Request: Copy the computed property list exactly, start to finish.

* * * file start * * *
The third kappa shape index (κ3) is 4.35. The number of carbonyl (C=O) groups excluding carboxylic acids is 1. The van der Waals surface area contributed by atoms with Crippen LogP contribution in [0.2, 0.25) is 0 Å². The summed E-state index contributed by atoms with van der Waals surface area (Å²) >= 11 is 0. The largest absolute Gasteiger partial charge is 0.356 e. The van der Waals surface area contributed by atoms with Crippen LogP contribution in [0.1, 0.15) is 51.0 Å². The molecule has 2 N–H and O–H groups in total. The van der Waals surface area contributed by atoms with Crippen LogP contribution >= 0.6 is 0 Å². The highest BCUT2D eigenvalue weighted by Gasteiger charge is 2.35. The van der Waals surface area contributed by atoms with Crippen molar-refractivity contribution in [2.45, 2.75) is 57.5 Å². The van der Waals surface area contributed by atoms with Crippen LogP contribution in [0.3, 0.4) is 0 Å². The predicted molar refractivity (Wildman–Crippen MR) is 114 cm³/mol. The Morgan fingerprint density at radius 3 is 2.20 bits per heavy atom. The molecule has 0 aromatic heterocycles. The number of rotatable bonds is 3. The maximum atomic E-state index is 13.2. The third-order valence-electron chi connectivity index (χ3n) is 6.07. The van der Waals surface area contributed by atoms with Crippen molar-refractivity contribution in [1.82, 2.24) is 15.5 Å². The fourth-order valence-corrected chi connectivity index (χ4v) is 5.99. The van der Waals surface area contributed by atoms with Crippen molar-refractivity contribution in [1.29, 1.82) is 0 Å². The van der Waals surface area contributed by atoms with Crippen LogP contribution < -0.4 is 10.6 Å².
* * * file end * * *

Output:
The third kappa shape index (κ3) is 4.35. The number of carbonyl (C=O) groups excluding carboxylic acids is 1. The van der Waals surface area contributed by atoms with Crippen LogP contribution in [0.2, 0.25) is 0 Å². The summed E-state index contributed by atoms with van der Waals surface area (Å²) >= 11 is 0. The largest absolute Gasteiger partial charge is 0.356 e. The van der Waals surface area contributed by atoms with Crippen LogP contribution in [0.1, 0.15) is 51.0 Å². The molecule has 2 N–H and O–H groups in total. The van der Waals surface area contributed by atoms with Crippen LogP contribution >= 0.6 is 0 Å². The highest BCUT2D eigenvalue weighted by Gasteiger charge is 2.35. The van der Waals surface area contributed by atoms with Crippen molar-refractivity contribution in [2.45, 2.75) is 57.5 Å². The van der Waals surface area contributed by atoms with Crippen LogP contribution in [0.3, 0.4) is 0 Å². The predicted molar refractivity (Wildman–Crippen MR) is 114 cm³/mol. The Morgan fingerprint density at radius 3 is 2.20 bits per heavy atom. The molecule has 0 aromatic heterocycles. The number of rotatable bonds is 3. The maximum atomic E-state index is 13.2. The third-order valence-electron chi connectivity index (χ3n) is 6.07. The van der Waals surface area contributed by atoms with Crippen molar-refractivity contribution in [1.82, 2.24) is 15.5 Å². The fourth-order valence-corrected chi connectivity index (χ4v) is 5.99. The van der Waals surface area contributed by atoms with Crippen molar-refractivity contribution in [1.29, 1.82) is 0 Å². The van der Waals surface area contributed by atoms with Crippen LogP contribution < -0.4 is 10.6 Å².